MEAGAN MARIE: I think, personally, mine would have been. I could not be happier with how the team developed Lara, but secondary, it would have been that fluid cover system. I loved that. It was such an incredible. Just thinking about how combat has been in Tomb Raider and what it is now. The fact that it’s not just competitive with other games in the genre, but that it excels when it comes to that cover system. I love it. I’m so impressed with that. Okay, so we’ll ask a couple of very brief questions about the future. I’m prefacing this with. We cannot give any specifics about anything for you guys listening, but we can hint at a few things. So, simple yes or no, Noah. Did you hint at anything we may see in the future of Tomb Raider in this Tomb Raider? Were there allusions to stuff in the future?
NOAH HUGHES: Yes.
MEAGAN MARIE: So go back and dig around and do your research. People in the forums have already got like a 30-page thread. No joke. They know more about any word or icon or anything that they have found in Tomb Raider, but now they know that they could potentially discover something interesting. That’s good to know.
NOAH HUGHES: They don’t necessarily know the location of the next adventure, but I think they’ve found the threads that will lead to it.
MEAGAN MARIE: Interesting. Hunter Wolf asks, “Coming off the success of Tomb Raider, what do you think is going to be the hardest challenge in making a bigger and better follow-up?” A lot of the questions below. People are asking, does Lara continue to grow as a person in future games? Will she keep her new look? Is the bow going to return? Is survival going to be a theme? That’s what I feel like is probably the biggest challenge for you guys. How are you going to approach that going forward? Big question.
BRIAN HORTON: Yeah. I think the biggest challenge we have is just to make sure that we’re keeping the spirit of what we did on this last game and finding areas that we’d like to improve and making sure that we’re doubling down on the things that we did well. That’s our philosophy in general. We just want to make sure that we continue making high-quality Tomb Raider games.
MEAGAN MARIE: What do you think that spirit is, of this current Tomb Raider? The things that are now so embedded in the Tomb Raider brand or in Lara that they’re part of her identity?
NOAH HUGHES: You mentioned things like the bow and survival. I think those really do have a place in the franchise beyond just one story, potentially. We’re, right now, just talking about what we will do next. Nothing we’re talking about is a final answer. But certainly the idea that, in the way that Kyle was talking about, the Mature rating. Survival really plays a role in tomb raiding. This idea that Lara. That in the deepest, darkest corners of the world that are hardest to find, these crazy things exist. We really want to make it an endeavor of survival for Lara to find and uncover these mysteries. I think that aspect of survival, of Lara versus these harsh and beautiful environments, is sort of part of the DNA going forward. I think, obviously, the bow is so popular that we would think about ways that that could be part of Lara’s stories in the future. But then it’s also to look at. You know, celebrating her progression as a tomb raider. In the same way we hear about puzzles in previous games, you also hear about it just in the context of tombs. Like, “I want to be the tomb raider!” And so as Lara gets survival under her belt, I think it does give us the opportunity to really grow her into the tomb raider that people want to see her become. I think there is still room between becoming a survivor to becoming a tomb raider.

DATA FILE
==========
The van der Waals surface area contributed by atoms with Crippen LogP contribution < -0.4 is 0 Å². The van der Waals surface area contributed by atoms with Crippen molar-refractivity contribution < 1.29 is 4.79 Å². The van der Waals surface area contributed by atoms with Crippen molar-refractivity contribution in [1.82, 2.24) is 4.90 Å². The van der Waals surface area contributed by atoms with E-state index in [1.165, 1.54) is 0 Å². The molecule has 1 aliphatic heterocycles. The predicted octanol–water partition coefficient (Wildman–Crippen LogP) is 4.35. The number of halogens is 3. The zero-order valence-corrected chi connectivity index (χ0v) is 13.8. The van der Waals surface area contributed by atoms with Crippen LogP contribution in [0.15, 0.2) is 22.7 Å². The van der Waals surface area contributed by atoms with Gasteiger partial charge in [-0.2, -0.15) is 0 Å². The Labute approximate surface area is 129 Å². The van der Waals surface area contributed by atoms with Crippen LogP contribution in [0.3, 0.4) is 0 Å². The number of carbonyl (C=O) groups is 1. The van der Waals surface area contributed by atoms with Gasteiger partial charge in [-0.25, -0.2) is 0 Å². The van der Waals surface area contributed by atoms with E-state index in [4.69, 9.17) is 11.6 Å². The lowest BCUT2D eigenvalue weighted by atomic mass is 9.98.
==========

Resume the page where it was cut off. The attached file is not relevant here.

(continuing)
MEAGAN MARIE: And so she’s not there. I think that’s a thing that some people seem to worry about. They’re like, “Oh, she’s a tomb raider now. She’s gonna show up in short shorts and so on in the next game.” That’s not the DNA of this vision that you guys have presented. She’s human and she grows and so on.
NOAH HUGHES: Yeah. I think she got a taste of tomb raiding in this story.
MEAGAN MARIE: She hated tombs!
NOAH HUGHES: I think she got her survivor badge, but I think she only got a taste of tomb raiding. Part of what’s exciting is to see how she fully earns her tomb raider badge.
MEAGAN MARIE: Awesome. I’m going to leave it at that, because we’re getting into murky territory otherwise. Do you guys have any final thoughts? This has been probably my favorite podcast I’ve ever recorded. Thank you, guys, for sharing some really cool behind-the-scenes stories and chatting with us for so long. Anything you want to go out on?
NOAH HUGHES: Thank you, Meagan, and thanks especially to the fans for going along on this journey with us.
MEAGAN MARIE: Awesome.
KYLE PESCHEL: I think it’s a big thing for fans to know that we do check out the forums. We are in contact with you. We are looking at this stuff. I do read my Twitter feed. I am out there absorbing a lot of this stuff, although I’m more of a lurker than I am a commenter. But to know some of the internet names that are coming up about this and the things. We actually started to refer to stuff like the crab on the beach after the community. That started to influence some of how we think about that stuff. Thanks to the fans, really. Thanks for paying attention. We’re glad to have you.
BRIAN HORTON: That’s the last thing I would say. Keep e-mailing. If you ever send me a tweet to express how much you like the game, I always try to get back to you and say thanks, because ultimately what we’re doing wouldn’t matter without you guys. Thanks a lot.
MEAGAN MARIE: Great. All right. Thank you all three. It is Friday night, so have a lovely weekend.
BRIAN HORTON: All right. See you guys.
[cut to outro]
MEAGAN MARIE: So that is it for the Crystal Habit podcast. Thanks for hanging in there. I know it was a long episode, but I hope you found it as interesting as I did. I worked along these guys’ sides for the past two years, and I think even I learned a thing or two. Keep the questions coming. You can either direct them to our forums or leave comments below, and maybe we’ll have a chance to answer them in the next episode of the podcast. Until then!